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From more than a hundred autobiographical accounts written by American Indians recalling their schooling in government and missionary institutions this book recovers a perspective that was almost lost. In a system of pedagogy that was alien to their culture these and hundreds of others were wrested as youngsters from their tribal life and regimented to become American citizens. In the process of enlightening them to western codes and values, their memories of ethnic life were intentionally obscured for what was to believed to be the greater good of the nation. Drawing upon these Native American reminiscences reveals how young Indians responded to a system that attempted to eradicate the tribal codes that had nourished them. The Christian curriculum, the military-style discipline, the white staff of teachers and administrators, and the work-for-study demands were alien and bewildering to them, especially during their first days at the institutions. The former pupils recall myriad kinds of adaptability, resistance, motivation, and rejection, as well as the many problems readjusting to changing tribal life upon their return from school. Here the history of the eighty-year epoch of such institutionalized schooling is placed in careful focus. Recounting this experience from the pupil's eyeview and comparing it with contemporary sources by white authors make this book a testament to the critical value of long-term autobiographical memory in the writing of history.
Category: Education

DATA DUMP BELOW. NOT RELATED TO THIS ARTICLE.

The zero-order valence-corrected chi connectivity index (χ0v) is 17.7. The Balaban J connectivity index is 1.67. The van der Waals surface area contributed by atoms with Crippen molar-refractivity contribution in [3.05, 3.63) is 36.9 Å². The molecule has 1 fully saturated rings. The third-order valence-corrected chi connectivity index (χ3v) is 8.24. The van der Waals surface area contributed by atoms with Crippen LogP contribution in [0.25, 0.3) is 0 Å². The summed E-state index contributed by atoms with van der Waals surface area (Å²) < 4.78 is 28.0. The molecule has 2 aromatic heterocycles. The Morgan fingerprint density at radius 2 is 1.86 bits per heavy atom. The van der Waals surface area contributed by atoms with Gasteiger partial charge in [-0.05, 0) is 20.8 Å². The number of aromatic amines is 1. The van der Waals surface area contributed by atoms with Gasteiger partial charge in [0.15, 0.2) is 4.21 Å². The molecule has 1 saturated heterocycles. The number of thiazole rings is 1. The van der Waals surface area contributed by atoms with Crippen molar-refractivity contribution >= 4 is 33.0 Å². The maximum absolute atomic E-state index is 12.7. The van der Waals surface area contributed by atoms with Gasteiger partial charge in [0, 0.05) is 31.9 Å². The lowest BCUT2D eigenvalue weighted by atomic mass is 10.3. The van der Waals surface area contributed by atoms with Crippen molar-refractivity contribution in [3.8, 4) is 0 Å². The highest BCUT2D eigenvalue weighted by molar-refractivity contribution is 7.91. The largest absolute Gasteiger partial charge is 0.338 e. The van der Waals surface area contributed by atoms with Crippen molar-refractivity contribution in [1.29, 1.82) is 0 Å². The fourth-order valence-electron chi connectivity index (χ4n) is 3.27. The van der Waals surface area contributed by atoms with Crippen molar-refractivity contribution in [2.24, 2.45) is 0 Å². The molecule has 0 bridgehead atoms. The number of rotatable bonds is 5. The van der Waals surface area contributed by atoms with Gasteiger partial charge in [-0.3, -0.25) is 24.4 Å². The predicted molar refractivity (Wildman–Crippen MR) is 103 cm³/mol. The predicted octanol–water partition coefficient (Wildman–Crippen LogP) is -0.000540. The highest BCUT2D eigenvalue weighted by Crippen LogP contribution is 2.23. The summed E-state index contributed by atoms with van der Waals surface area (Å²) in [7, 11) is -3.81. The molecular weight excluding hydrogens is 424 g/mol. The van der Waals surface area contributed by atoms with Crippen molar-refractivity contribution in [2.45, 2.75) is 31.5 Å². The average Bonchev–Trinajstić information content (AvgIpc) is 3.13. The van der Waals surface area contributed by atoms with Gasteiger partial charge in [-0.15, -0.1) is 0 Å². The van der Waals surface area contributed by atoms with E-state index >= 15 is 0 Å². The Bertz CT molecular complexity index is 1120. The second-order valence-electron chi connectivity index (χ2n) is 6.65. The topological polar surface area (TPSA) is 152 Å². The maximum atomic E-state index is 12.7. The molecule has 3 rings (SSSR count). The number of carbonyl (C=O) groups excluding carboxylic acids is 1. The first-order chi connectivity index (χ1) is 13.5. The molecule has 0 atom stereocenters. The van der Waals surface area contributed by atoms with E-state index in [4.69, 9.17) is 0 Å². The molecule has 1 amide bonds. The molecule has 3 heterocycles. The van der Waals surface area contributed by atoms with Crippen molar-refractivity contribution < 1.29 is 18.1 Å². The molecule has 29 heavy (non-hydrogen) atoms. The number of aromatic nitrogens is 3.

Native America

Author : Michael Leroy Oberg
ISBN : 9781118714379
Genre : History
File Size : 30.76 MB
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This history of Native Americans, from the period of first contact to the present day, offers an important variation to existing studies by placing the lives and experiences of Native American communities at the center of the narrative. Presents an innovative approach to Native American history by placing individual native communities and their experiences at the center of the study Following a first chapter that deals with creation myths, the remainder of the narrative is structured chronologically, covering over 600 years from the point of first contact to the present day Illustrates the great diversity in American Indian culture and emphasizes the importance of Native Americans in the history of North America Provides an excellent survey for courses in Native American history Includes maps, photographs, a timeline, questions for discussion, and “A Closer Focus” textboxes that provide biographies of individuals and that elaborate on the text, exposing students to issues of race, class, and gender
Category: History

Negotiators Of Change

Author : Nancy Shoemaker
ISBN : 9781136042621
Genre : History
File Size : 42.48 MB
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Negotiators of Change covers the history of ten tribal groups including the Cherokee, Iroquois and Navajo -- as well as tribes with less known histories such as the Yakima, Ute, and Pima-Maricopa. The book contests the idea that European colonialization led to a loss of Native American women's power, and instead presents a more complex picture of the adaption to, and subversion of, the economic changes introduced by Europeans. The essays also discuss the changing meainings of motherhood, women's roles and differing gender ideologies within this context.
Category: History

Broken Circle

Author : Theodore Fontaine
ISBN : 9781926613666
Genre : Biography & Autobiography
File Size : 70.64 MB